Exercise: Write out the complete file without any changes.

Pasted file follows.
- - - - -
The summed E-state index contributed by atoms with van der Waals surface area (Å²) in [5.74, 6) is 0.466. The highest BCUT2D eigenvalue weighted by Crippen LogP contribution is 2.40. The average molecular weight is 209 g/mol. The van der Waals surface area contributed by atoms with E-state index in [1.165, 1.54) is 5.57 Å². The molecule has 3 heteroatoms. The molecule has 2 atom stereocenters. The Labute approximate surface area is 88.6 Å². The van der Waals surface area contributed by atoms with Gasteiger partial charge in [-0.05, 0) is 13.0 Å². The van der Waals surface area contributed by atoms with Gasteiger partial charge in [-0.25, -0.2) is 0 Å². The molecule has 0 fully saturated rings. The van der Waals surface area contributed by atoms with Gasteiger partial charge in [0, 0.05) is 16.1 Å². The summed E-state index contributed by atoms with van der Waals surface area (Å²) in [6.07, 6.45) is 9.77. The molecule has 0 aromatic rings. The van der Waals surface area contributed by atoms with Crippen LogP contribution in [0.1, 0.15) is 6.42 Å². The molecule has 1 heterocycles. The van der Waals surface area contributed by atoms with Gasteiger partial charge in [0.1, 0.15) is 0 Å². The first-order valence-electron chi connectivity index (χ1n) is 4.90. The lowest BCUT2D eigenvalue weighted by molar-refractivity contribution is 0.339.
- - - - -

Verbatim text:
The summed E-state index contributed by atoms with van der Waals surface area (Å²) in [5.74, 6) is 0.466. The highest BCUT2D eigenvalue weighted by Crippen LogP contribution is 2.40. The average molecular weight is 209 g/mol. The van der Waals surface area contributed by atoms with E-state index in [1.165, 1.54) is 5.57 Å². The molecule has 3 heteroatoms. The molecule has 2 atom stereocenters. The Labute approximate surface area is 88.6 Å². The van der Waals surface area contributed by atoms with Gasteiger partial charge in [-0.05, 0) is 13.0 Å². The van der Waals surface area contributed by atoms with Gasteiger partial charge in [-0.25, -0.2) is 0 Å². The molecule has 0 fully saturated rings. The van der Waals surface area contributed by atoms with Gasteiger partial charge in [0, 0.05) is 16.1 Å². The summed E-state index contributed by atoms with van der Waals surface area (Å²) in [6.07, 6.45) is 9.77. The molecule has 0 aromatic rings. The van der Waals surface area contributed by atoms with Crippen LogP contribution in [0.1, 0.15) is 6.42 Å². The molecule has 1 heterocycles. The van der Waals surface area contributed by atoms with Gasteiger partial charge in [0.1, 0.15) is 0 Å². The first-order valence-electron chi connectivity index (χ1n) is 4.90. The lowest BCUT2D eigenvalue weighted by molar-refractivity contribution is 0.339.